My first tour of the WordPress admin was in 2009 (version 2.8 - Chet Baker). In my four years of freelancing after college, I dug through and created countless themes and plugins. After moving to Seattle, I ran product development at LexBlog, a digital publishing company where WordPress was front and center. In the past two years, I worked at Pantheon, a WebOps company supporting Drupal and WordPress website teams.
In sum, WordPress is a large part of my life.
Even now, as I make the decision to walk away from the WYSIWYG editor that is closest to my heart, I know it will remain a large part of my life. If not in my day-to-day, then in my memories.
The first post on my blog was Why Blog? Why WordPress? Why LexBlog? In it, my goal was to extol the virtues of the software and begin using the same platform that the LexBlog customers used.
For many people beginning their digital journey, the question of “Why WordPress” never crosses their minds. Over 40% of the web leverages WordPress, and while the rate of growth is in decline, the CMS has made an indellible mark on the internet. It’s made that mark through ease of use, extensibility, and a vibrant, welcoming community. I don’t see any of those things changing soon.
But for me, the question of “Why WordPress?” was getting more difficult to answer. For one, the hosting options for a WordPress blog are not compelling. I would prefer to have access to tinker with my site with modern, easy-to-use tools. This puts me out of the category of site owners that end up on WordPress.org and into the market of “hosting companies” with low costs and equally low product/customer support quality or “platforms” with high costs and a suite of products that far outstrip my needs.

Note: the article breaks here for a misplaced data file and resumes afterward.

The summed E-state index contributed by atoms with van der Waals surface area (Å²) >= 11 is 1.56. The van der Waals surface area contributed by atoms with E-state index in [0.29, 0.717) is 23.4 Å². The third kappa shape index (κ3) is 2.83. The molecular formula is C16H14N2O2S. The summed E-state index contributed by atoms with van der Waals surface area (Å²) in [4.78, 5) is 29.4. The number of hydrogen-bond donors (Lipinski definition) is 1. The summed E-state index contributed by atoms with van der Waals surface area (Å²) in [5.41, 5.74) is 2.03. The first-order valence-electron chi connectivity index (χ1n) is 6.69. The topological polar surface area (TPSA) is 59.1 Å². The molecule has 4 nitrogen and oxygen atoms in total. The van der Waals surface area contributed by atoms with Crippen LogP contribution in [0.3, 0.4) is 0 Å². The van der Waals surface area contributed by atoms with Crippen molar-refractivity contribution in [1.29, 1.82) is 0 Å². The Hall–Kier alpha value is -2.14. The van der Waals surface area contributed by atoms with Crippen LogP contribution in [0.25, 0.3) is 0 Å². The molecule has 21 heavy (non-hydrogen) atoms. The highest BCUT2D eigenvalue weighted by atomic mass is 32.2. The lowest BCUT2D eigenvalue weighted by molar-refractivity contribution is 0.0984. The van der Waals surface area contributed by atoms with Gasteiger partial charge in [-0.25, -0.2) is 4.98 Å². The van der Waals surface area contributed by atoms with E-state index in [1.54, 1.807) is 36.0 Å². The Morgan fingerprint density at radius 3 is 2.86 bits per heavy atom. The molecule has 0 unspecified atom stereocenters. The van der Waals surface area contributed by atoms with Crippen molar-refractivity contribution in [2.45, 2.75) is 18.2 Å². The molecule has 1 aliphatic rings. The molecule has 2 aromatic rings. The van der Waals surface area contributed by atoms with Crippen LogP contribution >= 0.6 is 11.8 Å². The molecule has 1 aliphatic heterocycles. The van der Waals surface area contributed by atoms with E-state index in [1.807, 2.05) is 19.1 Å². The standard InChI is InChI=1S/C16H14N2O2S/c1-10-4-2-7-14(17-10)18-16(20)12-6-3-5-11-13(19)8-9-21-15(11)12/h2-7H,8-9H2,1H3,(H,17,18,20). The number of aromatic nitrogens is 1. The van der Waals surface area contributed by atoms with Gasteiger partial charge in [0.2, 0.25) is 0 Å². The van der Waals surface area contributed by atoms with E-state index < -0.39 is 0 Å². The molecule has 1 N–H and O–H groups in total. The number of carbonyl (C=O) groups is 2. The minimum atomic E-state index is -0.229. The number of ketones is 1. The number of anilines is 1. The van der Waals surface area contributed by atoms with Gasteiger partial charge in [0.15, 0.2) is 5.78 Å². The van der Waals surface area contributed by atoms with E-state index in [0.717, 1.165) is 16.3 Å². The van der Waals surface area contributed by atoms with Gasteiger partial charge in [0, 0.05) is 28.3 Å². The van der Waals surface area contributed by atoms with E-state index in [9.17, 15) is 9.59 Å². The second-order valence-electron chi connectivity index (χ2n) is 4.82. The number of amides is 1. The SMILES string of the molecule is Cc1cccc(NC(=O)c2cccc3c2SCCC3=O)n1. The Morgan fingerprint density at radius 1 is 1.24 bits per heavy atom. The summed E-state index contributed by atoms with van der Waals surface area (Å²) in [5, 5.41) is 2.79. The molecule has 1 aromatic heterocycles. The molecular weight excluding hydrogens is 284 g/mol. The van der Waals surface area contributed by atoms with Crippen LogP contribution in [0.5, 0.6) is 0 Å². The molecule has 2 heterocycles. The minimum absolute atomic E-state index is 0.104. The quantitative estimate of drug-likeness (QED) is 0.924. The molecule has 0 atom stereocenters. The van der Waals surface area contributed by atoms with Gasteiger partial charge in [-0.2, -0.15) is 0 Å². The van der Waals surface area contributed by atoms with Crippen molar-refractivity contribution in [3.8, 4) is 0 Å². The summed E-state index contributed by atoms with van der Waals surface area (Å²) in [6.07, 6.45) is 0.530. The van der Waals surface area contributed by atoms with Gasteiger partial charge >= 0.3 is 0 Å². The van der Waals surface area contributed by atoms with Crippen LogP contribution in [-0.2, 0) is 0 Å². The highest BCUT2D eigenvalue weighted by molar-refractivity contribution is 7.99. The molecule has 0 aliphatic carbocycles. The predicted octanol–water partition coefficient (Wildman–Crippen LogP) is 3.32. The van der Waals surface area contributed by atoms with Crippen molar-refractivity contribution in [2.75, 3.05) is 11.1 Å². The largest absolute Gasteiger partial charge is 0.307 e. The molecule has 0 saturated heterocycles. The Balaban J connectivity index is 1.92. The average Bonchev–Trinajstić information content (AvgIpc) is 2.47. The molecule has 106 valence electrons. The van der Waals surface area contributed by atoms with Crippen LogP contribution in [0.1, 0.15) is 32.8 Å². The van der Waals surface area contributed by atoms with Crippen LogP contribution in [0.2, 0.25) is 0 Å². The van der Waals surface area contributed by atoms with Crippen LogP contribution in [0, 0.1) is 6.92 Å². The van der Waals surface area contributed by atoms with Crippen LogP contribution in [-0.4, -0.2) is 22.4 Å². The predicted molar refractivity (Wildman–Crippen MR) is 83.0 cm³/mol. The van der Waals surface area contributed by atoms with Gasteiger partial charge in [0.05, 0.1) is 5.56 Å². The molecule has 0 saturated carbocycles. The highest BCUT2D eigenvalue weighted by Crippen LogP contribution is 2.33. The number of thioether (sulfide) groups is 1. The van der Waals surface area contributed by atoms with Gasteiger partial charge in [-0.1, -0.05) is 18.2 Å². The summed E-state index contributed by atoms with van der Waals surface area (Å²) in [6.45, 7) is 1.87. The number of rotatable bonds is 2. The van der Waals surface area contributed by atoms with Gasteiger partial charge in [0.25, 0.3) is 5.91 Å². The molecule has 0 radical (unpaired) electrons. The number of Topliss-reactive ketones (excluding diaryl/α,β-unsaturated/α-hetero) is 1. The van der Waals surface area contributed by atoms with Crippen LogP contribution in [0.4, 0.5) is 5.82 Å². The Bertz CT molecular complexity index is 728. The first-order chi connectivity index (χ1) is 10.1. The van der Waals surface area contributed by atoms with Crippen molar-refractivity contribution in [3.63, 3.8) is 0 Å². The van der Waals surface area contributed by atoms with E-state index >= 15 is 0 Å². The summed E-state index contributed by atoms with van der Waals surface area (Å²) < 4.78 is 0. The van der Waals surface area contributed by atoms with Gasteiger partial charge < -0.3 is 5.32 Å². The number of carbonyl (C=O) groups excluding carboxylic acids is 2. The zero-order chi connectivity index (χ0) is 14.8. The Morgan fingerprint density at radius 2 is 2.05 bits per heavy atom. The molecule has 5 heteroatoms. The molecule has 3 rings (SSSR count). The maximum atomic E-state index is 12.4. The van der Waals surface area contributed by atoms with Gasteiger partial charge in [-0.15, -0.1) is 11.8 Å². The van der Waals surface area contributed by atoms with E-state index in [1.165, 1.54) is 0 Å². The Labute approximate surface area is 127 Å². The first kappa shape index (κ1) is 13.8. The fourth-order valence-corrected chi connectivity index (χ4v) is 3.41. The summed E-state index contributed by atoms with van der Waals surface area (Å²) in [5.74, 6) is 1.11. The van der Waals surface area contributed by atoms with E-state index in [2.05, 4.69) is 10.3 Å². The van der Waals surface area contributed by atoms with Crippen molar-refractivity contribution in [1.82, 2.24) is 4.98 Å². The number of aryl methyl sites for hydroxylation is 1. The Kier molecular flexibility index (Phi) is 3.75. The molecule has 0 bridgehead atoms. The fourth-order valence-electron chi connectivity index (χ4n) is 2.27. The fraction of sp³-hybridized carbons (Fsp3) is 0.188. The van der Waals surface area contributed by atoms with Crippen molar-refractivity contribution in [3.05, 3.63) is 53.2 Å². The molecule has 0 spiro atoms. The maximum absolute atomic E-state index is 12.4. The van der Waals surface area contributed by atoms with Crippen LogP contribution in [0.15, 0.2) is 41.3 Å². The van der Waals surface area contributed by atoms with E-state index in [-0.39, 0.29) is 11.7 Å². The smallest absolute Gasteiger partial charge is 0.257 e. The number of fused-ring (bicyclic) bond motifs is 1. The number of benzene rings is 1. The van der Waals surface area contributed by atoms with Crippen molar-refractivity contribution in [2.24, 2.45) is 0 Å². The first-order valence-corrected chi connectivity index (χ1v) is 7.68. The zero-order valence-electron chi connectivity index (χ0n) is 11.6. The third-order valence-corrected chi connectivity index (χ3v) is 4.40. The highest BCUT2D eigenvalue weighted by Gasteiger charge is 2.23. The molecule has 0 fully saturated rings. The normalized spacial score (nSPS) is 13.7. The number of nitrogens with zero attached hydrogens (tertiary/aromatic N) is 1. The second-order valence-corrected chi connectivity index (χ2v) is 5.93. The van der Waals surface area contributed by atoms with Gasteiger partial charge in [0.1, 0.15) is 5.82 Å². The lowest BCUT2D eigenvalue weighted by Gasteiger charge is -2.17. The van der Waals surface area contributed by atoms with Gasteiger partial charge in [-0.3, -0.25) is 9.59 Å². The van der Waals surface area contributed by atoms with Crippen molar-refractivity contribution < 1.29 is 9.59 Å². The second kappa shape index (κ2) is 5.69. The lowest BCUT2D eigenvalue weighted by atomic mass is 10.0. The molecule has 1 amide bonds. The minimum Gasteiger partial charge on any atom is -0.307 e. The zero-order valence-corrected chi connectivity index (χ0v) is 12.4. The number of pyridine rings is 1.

Additionally, WordPress and I are just not well matched. I would prefer to write my blog posts in a text editor with Markdown and manage the history of my entire site with Git. I don’t need a webpage that is dynamically drawn with custom templates, content types, and all the complexity that WordPress (or other CMSs) can support.
I need simplicity that I can touch. Something that can manage a modest number of posts that will contain simple pieces of content with images, common HTML elements, code snippets, and the occassional
oembed, but that will allow me to quickly dig into the templates and code for the sheer fun of it all. Something that won’t require me to use container for every local change I wanted to preview.
Enter: Hugo. Hugo is a lightweight static-site generator written in Go. It’s flexible, easy to learn, and I can host it on Netlify for free (so long as my writing habits don’t exponentially grow). Developing on it locally is a breeze. The community behind it is thriving and growing. Builds on Hugo are incredibly fast. Migrating from WordPress to Hugo is a blazed trail (or paved path, whichever idiom you prefer).
In a few afternoons of work, I was able to take my site off WordPress and bring it over to the world of Jamstack sites. Tinkering with the CSS for my theme (I’m using Beautiful Hugo) was the most painful part.
I have a lot more work to do (my category archive pages are tanked at the moment, and I’m sure I’ve lost some SEO juice in the move that I’ll need to build back up), but for now I’m enjoying this new, simple world.